Madison Startups Sound Off on Exposure, Integration, Diversity

The Madison Startup Fair on University of Wisconsin-Madison’s campus brings together a cross-section of local startups each year, from software to 3D printing technology to alternative insulation material for outdoor gear.

The event, now in its third year, aims to help university students connect with startups and learn more about possible careers, while companies get to hunt for talent.

I also see it as an opportunity to pick entrepreneurs’ brains about the latest trends. Last year, I asked participants what challenges their businesses were facing. This year, I decided to ask for one thing that could be improved about the startup climate in Madison and Wisconsin as a whole. Here are three snap responses:

—Exposure: Fishidy CEO Brian Jensen says the most glaring missing piece for Wisconsin’s startup environment is “obviously more investors” and more available funding, something that Badger State entrepreneurs often lament. Beyond that, he’d like to see more efforts to increase the visibility of Wisconsin startups among investors in the nation’s venture capital hotbeds, like Silicon Valley. ”Help us get more exposure,” Jensen says.

Jensen was part of a trip to Silicon Valley last year aimed at accomplishing exactly that. He and several other Madison-area entrepreneurs flew to California to pitch their startups to investors, a trip organized by the Greater Madison Chamber of Commerce. Jensen would like to see more initiatives like that one.

—Integration: Deneb Outdoors co-founder Jared Sandlin, who recently graduated from UW-Madison, thinks the connections between the campus and the local business community could be strengthened. It can be hard for students to get out of the campus “bubble,” he says.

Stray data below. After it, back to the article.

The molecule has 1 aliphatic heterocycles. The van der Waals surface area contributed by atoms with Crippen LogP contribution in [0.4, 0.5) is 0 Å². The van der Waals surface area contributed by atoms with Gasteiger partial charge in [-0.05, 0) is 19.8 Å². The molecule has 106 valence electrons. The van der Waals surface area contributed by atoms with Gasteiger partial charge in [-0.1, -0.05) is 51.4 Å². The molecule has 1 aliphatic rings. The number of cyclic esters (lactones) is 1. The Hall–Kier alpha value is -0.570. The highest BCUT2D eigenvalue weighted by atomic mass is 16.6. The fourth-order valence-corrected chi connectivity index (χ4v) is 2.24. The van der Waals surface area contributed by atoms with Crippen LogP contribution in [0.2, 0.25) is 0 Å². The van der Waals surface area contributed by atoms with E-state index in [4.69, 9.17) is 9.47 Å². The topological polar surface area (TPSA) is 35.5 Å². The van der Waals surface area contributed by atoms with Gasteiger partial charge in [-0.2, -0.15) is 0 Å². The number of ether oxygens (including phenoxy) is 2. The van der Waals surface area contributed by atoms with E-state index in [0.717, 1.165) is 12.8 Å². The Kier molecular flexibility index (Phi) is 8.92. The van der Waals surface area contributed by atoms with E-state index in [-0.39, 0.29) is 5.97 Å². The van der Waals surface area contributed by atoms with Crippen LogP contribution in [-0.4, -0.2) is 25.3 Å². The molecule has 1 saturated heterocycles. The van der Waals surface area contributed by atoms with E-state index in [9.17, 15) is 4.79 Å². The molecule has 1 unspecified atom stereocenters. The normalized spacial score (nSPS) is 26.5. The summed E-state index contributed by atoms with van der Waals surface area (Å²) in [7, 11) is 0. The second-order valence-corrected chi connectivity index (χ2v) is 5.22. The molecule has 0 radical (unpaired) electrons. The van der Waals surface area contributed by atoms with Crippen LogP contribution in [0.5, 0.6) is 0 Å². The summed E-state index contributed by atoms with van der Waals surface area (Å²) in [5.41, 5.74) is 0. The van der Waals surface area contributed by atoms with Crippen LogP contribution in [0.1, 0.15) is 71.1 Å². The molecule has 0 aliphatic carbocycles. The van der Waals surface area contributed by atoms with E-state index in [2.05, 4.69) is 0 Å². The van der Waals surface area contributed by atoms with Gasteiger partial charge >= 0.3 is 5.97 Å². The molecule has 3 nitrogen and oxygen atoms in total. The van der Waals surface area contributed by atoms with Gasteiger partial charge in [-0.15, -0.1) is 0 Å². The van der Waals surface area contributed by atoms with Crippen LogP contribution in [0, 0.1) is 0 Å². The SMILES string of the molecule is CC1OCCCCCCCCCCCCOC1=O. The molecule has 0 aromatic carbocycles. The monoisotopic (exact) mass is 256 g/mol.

College students are desirable hires for local startups because they’re a source of “cheap labor” and “they know a lot more than people give them credit for,” he says.

Efforts like the startup fair and other events put on by Capital Entrepreneurs and other groups are helping to make students aware of the opportunities in the local startup community, Sandlin says. But he believes more can be done to communicate to students the reasons why they should consider startups a viable option after graduation, perhaps through more entrepreneurs speaking to classes.

Sandlin is biased, of course, since that’s the career path that he has chosen. He and co-founder Jared Burris have raised $25,000 from friends and family and won $11,000 through business competitions to pursue their idea with Deneb, which developed an alternative insulation material made mostly from llama fleece. The pair raised $19,510 through a Kickstarter campaign last year to fund their initial batch of orders, and now they’re looking to partner with bigger outdoor apparel retailers like Patagonia and Sierra Designs to bring their product into the mainstream, Sandlin says.

—Diversity: Lack of diversity is an issue across the tech industry, and Wisconsin is no different, says Drifty marketing and communications manager Katie Ginder-Vogel. “It’s an opportunity that everyone has to be more inclusive,” she says.

Drifty’s approach has been to engage as much as possible with students both locally and around the world. The idea is to cultivate technical skills in a wider range of young people, who will one day join the workforce, she says.

Drifty’s Ionic Framework has taken the coding world by storm, becoming one of the top 50 most popular open-source projects worldwide in less than a year. The mobile app development tool’s users include high school and college students living in places like Kenya, India, Ireland, and the U.S., to name a few, Ginder-Vogel says.

Drifty interacts with its users in various ways, she says, including via social media and by showcasing on Ionic’s website some of the apps users have built.

Trending on Xconomy